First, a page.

Thursday, January 03, 2019

The Elements by Euclid

And now for something completely different...

I've been slowly working my way through The Elements by Euclid and recreating the propositions. What a strange, nerdy thing to do, right? I'm not completely sure why I decided to do this, but I'm thoroughly enjoying it. At the rate I'm going, it will take until the middle of the year to work through the book, but that's fine with me.

A summary of Euclid's contribution to mathematics from the Ancient History Encyclopedia:
Euclid did not originate most of the ideas in The Elements. His contribution was fourfold:
  • He collected important mathematical and geometric knowledge in one book. The Elements is a textbook rather than a reference book, so it does not cover everything that was known.
  • He gave definitions, postulates, and axioms. He called axioms "common notions."
  • He presented geometry as an axiomatic system: Every statement was either an axiom, a postulate, or was proven by clear logical steps from axioms and postulates.
  • He gave some of his own original discoveries, such as the first known proof that there are infinitely many prime numbers.
St. Andrew University's page on Euclid of Alexandria adds "The book was a compilation of knowledge that became the centre of mathematical teaching for 2000 years. Probably no results in The Elements were first proved by Euclid but the organisation of the material and its exposition are certainly due to him. In fact there is ample evidence that Euclid is using earlier textbooks as he writes The Elements since he introduces quite a number of definitions which are never used such as that of an oblong, a rhombus, and a rhomboid." (Their site also has a lot of links and additional material on Euclid.)

I've been using the Green Lion Press edition (Euclid's Elements) and a couple of online resources to help me through the book. The Green Lion Press edition comes highly recommended and I agree with all the positive things people have said about it. It includes the "complete unabridged text of all thirteen books of Euclid's Elements in T. L. Heath's translation with minor corrections to text and translation, along with introductions, terminology and biographical notes, bibliography, index and glossary." It's a wonderful edition that I highly recommend.

There are many online sites and tools for working through The Elements, so I'll only list the two I've been using. The first is at Furman University's site and compiled by John T. Poole. What I love about this tool is that it walks you through the propositions, giving visual aids to help you understand the text step by step. (Walk through Book One's Proposition Nine as an example and you'll see what I mean.) Everything is clear and since the T. L. Heath translation is used, it is consistent with the text I'm using. I find his statement that "Every interested person, ninth grade student to ninety year old retiree, should be able to read most, if not all, of the material" to be true in my case.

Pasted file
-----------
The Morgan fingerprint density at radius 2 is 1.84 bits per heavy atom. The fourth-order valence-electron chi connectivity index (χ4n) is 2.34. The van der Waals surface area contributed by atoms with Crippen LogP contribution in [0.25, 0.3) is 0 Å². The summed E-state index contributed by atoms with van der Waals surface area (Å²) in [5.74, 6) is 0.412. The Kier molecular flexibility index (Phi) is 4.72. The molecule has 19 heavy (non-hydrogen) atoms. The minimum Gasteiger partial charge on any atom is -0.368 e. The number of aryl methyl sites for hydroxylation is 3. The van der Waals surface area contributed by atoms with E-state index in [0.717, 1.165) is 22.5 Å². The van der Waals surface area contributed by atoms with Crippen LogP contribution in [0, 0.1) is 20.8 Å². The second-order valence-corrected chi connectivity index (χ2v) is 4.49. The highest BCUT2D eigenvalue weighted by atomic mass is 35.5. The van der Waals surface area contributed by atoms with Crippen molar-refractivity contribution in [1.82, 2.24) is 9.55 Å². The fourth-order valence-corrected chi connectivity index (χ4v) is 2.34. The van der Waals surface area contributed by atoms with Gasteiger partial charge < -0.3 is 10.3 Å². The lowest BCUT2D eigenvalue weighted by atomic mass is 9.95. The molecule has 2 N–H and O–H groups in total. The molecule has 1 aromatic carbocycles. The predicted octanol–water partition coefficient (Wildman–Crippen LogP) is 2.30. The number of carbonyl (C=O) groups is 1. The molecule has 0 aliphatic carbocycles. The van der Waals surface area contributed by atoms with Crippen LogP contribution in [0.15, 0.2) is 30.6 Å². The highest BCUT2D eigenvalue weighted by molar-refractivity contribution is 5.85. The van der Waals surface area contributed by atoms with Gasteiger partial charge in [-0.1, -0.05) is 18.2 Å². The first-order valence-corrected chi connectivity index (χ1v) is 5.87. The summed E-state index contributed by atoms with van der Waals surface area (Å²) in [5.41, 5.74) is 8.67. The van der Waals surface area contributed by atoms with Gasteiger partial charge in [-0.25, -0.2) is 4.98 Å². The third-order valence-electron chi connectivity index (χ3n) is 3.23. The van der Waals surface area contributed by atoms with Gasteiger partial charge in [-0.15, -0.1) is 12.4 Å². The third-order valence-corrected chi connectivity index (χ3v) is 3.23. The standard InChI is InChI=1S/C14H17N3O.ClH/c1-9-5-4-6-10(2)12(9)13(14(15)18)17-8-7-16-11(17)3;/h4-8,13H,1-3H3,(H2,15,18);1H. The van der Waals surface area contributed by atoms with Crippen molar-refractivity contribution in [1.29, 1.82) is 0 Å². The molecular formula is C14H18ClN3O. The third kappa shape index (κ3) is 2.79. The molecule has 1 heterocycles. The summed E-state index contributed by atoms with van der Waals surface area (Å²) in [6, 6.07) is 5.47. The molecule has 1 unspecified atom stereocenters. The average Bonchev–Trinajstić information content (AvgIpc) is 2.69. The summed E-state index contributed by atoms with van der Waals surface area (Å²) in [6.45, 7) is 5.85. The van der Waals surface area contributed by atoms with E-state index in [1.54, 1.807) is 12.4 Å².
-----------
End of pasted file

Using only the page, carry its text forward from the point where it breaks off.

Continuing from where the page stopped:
The second site I use is at Clark University and compiled by David E. Joyce. There is additional information and techniques shown that help me understand the propositions better. Weaknesses in Euclid's logic are provided as well as help in construction of the propositions. See his page on Book One Proposition Nine for comparison with the Furman site. I find both sites extremely helpful when used in tandem.

You can understand the propositions fine by following along in the book or the sites, but I wanted to get the most out of it and recreate the steps. If you decide to work through them yourself, you can get by with a simple geometry set (such as this one by Mr. Pen) for everything I've come to so far. I'm awful with a compass, though, so I also ordered a bow compass (this one by Mr. Pen, also, does fine).

In The Gargoyle Hunters, the author John Freeman Gill talks about meeting artists across time when you contemplate their work, which I find perfectly describes how I feel when working through the beauty and logic in the proofs of these propositions. I'm sure not everyone will enjoy it to the same extent as I am. Regardless, I would give The Elements one my highest recommendations.

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